Actuators using innovative linear motors of this type are being developed as part of the U.S. Defense Department's Smart Wing Program. The program is an effort to use smart materials to adjust or fine-tune the shape of the airfoil cross section of an aircraft wing in flight, reduce aerodynamic drag, boost payload capacity, cut fuel use, and improve maneuverability. The development of these compact, low-voltage motors will offer advantages in applications in which high-force, extended-stroke, high-precision, and fail-safe-operating characteristics are required, according to G. Nick Weisensel, chief engineer at ETREMA. Other military uses might include the positioning of trim tabs on aircraft, helicopters, and submarines as well as the operation of cargo latches. Civilian applications could extend over a range of industries including paper production, medical dispensing (the controlled delivery of fluids), automotive accessories such as sunroofs, and automotive brake systems. All applications should benefit from higher efficiency, reduced maintenance, and safer solutions, Weisensel said.

Terfenol-D is an example of a smart material, a substance that changes shape when it is subjected to a specific type of energy input. Piezoelectric ceramics such as lead zirconate titanate respond to electricity, shape-memory alloys like nitinol react to heat, while magnetostrictive materials are altered by magnetic fields. As materials researchers have focused on improving the performance of the different families of smart materials during the past few years, engineers have been developing ways to use them in practical devices such as solid-state induced-strain actuators.

As noted, magnetostriction is the process by which a ferromagnetic material transforms from one shape to another in the presence of a magnetic field. The discovery of the magnetostriction effect is generally attributed to 19th century English physicist James Joule. This solid-state phenomenon is a result of the rotation of small magnetic domains, causing internal strains in the material. These strains result in a positive expansion of the material in the direction of the magnetic field. As the field is increased, more domains rotate and become aligned until magnetic saturation is achieved. If the field is reversed, the direction of the domains is also reversed but the strains still result in a position expansion in the field direction. Since the magnetostrictive forces are molecular in origin, the mechanical response is very fast-a matter of microseconds.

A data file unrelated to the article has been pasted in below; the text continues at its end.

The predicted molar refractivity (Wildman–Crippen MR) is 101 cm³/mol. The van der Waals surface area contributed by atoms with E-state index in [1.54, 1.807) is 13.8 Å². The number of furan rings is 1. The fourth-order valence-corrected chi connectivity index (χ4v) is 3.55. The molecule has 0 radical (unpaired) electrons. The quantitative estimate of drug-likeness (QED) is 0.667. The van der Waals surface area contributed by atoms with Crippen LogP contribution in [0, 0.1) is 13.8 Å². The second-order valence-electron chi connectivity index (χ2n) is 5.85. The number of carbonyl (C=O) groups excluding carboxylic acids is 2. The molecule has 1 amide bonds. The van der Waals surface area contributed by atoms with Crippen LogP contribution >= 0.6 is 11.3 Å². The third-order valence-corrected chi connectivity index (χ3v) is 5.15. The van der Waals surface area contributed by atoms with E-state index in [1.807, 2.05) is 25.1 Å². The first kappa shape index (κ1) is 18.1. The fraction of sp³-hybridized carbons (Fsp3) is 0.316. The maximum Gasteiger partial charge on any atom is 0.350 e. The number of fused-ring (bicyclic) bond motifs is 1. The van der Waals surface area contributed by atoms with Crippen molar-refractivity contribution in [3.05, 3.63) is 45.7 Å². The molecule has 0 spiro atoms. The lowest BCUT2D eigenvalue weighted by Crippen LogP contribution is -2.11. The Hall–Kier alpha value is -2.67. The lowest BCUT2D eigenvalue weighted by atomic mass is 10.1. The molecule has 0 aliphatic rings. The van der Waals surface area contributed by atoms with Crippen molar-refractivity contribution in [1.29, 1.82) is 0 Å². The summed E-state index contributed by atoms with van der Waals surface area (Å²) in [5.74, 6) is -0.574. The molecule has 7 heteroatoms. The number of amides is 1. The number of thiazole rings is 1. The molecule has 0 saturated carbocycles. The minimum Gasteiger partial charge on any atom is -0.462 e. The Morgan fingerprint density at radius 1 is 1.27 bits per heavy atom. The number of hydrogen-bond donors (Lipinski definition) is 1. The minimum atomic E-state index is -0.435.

On the macroscopic scale, a magnetostrictive material conserves volume (of an essentially incompressible material); the diameter decreases as the length grows. The effect generates elastic forces in accordance with a generalized Hooke's law.

Terfenol-D, a near-single crystal of the lanthanide elements terbium and dysprosium plus iron, exhibits the greatest magnetostrictive effects of any commercially available material. It is the b es t example of a giant magnetostrictive alloy, a family of materials that were first discovered in the 1970s by a research group led by A. E. Clark at the Naval Surface Warfare Center in Silver Spring, Md. The research was part of an effort to develop a replacement for piezoce-ramic transducer technology, which is used in high-performance sonar transducers. The name Terfenol- D is derived from terbium; Fe, the chemical symbol for iron; the Naval Ordnance Laboratory; and dysprosium.